16. Kerwin Thaumiel

    Kerwin Thaumiel Maybe a TARDIS Gaidin

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    Unfortunately there are not that many of his books which has been translated to English as far as I know.
    Amazon.com has one and that is Godsdoom.
    I have read him in Swedish, because they have translated on of his series to Swedish.
    But most of the books are in Russian.
     
  17. Sailea Nerid

    Sailea Nerid Aes Sedai

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    His book with Sergey Lukyanenko is also quite good, it's called No Time for Dragons (I suppose, the original title is Не Время Для Драконов)
     
  18. Aran Cherubim

    Aran Cherubim Resident Citizen

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    Just an addendum to this: the term epic poetry (or an "epos" in a specific case) are literally just very long, narrative poems. The idea of "epicness" (as in cosmological stuff) is a later use of the term, kinda like how "saga" has evolved into a term for a lengthy series of stories in modern English usage, whereas the original Old Norse just meant pretty much any narrative story revolving around a specific person's life or a group.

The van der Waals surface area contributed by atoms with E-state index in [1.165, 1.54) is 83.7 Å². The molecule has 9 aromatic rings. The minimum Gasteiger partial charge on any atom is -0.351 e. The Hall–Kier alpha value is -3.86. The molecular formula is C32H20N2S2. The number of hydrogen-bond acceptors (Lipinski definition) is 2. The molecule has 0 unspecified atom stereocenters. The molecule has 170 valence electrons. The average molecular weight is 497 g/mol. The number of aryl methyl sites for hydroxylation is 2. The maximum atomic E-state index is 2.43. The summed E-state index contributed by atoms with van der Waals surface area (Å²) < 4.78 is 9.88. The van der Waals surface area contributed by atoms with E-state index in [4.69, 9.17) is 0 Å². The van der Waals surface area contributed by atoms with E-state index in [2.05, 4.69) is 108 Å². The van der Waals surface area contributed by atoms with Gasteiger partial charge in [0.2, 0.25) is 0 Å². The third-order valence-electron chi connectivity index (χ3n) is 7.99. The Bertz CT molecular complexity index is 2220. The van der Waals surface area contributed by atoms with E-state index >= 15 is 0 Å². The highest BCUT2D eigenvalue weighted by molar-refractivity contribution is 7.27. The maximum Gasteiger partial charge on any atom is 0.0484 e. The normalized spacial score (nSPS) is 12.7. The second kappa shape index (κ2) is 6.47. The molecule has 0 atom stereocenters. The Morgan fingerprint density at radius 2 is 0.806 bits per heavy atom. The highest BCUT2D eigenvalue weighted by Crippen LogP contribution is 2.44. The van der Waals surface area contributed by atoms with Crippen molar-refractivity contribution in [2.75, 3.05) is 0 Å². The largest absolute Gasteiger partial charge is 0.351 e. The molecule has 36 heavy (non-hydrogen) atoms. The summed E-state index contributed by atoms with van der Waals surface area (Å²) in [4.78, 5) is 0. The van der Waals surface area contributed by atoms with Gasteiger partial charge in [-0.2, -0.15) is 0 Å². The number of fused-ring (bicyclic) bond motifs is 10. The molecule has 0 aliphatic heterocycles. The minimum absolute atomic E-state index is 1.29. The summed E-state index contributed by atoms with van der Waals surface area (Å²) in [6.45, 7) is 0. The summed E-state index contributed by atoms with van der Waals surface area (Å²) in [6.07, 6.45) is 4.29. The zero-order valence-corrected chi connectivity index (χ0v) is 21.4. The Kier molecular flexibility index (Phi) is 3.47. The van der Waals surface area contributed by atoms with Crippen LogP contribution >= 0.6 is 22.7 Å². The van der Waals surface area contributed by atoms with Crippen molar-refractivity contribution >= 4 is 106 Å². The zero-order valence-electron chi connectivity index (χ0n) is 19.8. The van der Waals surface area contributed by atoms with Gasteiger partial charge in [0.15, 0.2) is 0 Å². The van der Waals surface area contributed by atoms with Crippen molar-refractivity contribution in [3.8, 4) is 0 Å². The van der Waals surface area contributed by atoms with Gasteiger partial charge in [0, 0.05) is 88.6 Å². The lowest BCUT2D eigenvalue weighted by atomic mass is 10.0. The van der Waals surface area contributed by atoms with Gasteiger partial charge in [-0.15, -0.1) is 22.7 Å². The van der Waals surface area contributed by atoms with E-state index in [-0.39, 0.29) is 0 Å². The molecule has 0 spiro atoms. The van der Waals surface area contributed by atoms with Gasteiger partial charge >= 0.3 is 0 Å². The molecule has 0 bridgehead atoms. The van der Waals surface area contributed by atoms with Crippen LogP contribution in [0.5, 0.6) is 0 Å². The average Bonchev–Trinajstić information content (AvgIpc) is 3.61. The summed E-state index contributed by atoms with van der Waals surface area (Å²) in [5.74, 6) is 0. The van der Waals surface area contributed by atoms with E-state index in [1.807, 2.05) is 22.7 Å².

19. Lei'Le Vumf

    Lei'Le Vumf

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    I guess I've always thought of "epic" meaning both long and great. Anyone could write long stories or poetry but for it to be classed as epic it had to be really good, well regarded
     
  20. Aran Cherubim

    Aran Cherubim Resident Citizen

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    Epic as "good" is a very recent usage of the word, and should probably be limited to be an adjective rather than a noun, imho.

    That's not really a good indicator of genre though, which is the sense of the word I gather was discussed here. There are good* epics, and there are bad* epics (though I cannot come up with any off my head), just as there are good novellas and bad novellas, for example. It's not really possible (or rather, desireable) to have a genre which is defined as "all the good stuff". ;) I guess the closest we have to that today is the term "literary fiction" which can come off as a bit elitist, as it's sometimes used to push away everything within sci-fi, fantasy, horror or other from academic recognition, and conversely, to take it in once they've received recognition elsewhere.

    (*Good and bad obviously being subjective to a large degree.)
     
    Last edited: Mar 5, 2016